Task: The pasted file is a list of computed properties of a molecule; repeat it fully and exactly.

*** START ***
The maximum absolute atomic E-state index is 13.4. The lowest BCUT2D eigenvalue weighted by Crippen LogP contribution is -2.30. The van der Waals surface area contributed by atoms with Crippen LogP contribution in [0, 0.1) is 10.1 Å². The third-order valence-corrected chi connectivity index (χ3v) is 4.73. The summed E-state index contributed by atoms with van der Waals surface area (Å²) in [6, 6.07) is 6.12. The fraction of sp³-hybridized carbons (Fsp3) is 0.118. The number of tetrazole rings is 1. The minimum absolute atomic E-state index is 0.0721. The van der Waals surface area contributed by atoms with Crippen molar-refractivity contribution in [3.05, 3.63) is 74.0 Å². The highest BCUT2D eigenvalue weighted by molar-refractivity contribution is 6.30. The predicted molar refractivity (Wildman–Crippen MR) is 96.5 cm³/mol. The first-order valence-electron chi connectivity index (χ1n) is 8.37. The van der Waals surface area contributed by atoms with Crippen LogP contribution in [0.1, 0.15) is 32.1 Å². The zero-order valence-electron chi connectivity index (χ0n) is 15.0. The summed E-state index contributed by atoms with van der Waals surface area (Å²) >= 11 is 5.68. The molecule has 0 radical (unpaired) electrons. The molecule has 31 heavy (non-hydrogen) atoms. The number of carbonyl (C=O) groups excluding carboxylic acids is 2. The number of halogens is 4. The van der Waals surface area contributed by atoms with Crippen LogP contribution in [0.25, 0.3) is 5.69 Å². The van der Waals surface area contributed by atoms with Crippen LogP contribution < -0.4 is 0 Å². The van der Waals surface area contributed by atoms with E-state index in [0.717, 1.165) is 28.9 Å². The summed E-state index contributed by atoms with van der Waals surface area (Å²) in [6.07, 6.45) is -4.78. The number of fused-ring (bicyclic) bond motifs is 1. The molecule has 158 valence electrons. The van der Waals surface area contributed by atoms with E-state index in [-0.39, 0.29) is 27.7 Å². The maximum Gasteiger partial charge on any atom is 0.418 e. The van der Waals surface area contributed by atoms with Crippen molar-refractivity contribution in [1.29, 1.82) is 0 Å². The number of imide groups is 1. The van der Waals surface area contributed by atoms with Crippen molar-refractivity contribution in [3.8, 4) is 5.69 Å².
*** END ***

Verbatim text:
The maximum absolute atomic E-state index is 13.4. The lowest BCUT2D eigenvalue weighted by Crippen LogP contribution is -2.30. The van der Waals surface area contributed by atoms with Crippen LogP contribution in [0, 0.1) is 10.1 Å². The third-order valence-corrected chi connectivity index (χ3v) is 4.73. The summed E-state index contributed by atoms with van der Waals surface area (Å²) in [6, 6.07) is 6.12. The fraction of sp³-hybridized carbons (Fsp3) is 0.118. The number of tetrazole rings is 1. The minimum absolute atomic E-state index is 0.0721. The van der Waals surface area contributed by atoms with Crippen molar-refractivity contribution in [3.05, 3.63) is 74.0 Å². The highest BCUT2D eigenvalue weighted by molar-refractivity contribution is 6.30. The predicted molar refractivity (Wildman–Crippen MR) is 96.5 cm³/mol. The first-order valence-electron chi connectivity index (χ1n) is 8.37. The van der Waals surface area contributed by atoms with Crippen LogP contribution in [0.1, 0.15) is 32.1 Å². The zero-order valence-electron chi connectivity index (χ0n) is 15.0. The summed E-state index contributed by atoms with van der Waals surface area (Å²) >= 11 is 5.68. The molecule has 0 radical (unpaired) electrons. The molecule has 31 heavy (non-hydrogen) atoms. The number of carbonyl (C=O) groups excluding carboxylic acids is 2. The number of halogens is 4. The van der Waals surface area contributed by atoms with Crippen LogP contribution in [0.25, 0.3) is 5.69 Å². The van der Waals surface area contributed by atoms with Crippen LogP contribution < -0.4 is 0 Å². The van der Waals surface area contributed by atoms with E-state index in [0.717, 1.165) is 28.9 Å². The summed E-state index contributed by atoms with van der Waals surface area (Å²) in [6.07, 6.45) is -4.78. The number of fused-ring (bicyclic) bond motifs is 1. The molecule has 158 valence electrons. The van der Waals surface area contributed by atoms with E-state index in [-0.39, 0.29) is 27.7 Å². The maximum Gasteiger partial charge on any atom is 0.418 e. The van der Waals surface area contributed by atoms with Crippen molar-refractivity contribution in [1.29, 1.82) is 0 Å². The number of imide groups is 1. The van der Waals surface area contributed by atoms with Crippen molar-refractivity contribution in [3.8, 4) is 5.69 Å².